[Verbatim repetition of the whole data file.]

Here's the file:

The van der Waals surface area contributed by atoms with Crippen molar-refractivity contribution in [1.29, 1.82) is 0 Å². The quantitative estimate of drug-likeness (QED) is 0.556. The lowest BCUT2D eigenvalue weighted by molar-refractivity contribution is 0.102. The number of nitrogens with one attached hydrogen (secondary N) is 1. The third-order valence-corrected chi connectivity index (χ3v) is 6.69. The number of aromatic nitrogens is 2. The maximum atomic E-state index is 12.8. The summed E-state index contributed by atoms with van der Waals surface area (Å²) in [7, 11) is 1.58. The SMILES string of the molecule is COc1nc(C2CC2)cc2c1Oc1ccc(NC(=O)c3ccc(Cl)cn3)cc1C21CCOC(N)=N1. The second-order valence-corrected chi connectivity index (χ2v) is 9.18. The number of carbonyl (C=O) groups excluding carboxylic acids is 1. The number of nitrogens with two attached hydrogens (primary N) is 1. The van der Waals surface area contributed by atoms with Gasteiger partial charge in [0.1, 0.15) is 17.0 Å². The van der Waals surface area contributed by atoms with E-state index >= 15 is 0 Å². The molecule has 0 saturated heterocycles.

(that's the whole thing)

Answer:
The van der Waals surface area contributed by atoms with Crippen molar-refractivity contribution in [1.29, 1.82) is 0 Å². The quantitative estimate of drug-likeness (QED) is 0.556. The lowest BCUT2D eigenvalue weighted by molar-refractivity contribution is 0.102. The number of nitrogens with one attached hydrogen (secondary N) is 1. The third-order valence-corrected chi connectivity index (χ3v) is 6.69. The number of aromatic nitrogens is 2. The maximum atomic E-state index is 12.8. The summed E-state index contributed by atoms with van der Waals surface area (Å²) in [7, 11) is 1.58. The SMILES string of the molecule is COc1nc(C2CC2)cc2c1Oc1ccc(NC(=O)c3ccc(Cl)cn3)cc1C21CCOC(N)=N1. The second-order valence-corrected chi connectivity index (χ2v) is 9.18. The number of carbonyl (C=O) groups excluding carboxylic acids is 1. The number of nitrogens with two attached hydrogens (primary N) is 1. The van der Waals surface area contributed by atoms with Gasteiger partial charge in [0.1, 0.15) is 17.0 Å². The van der Waals surface area contributed by atoms with E-state index >= 15 is 0 Å². The molecule has 0 saturated heterocycles.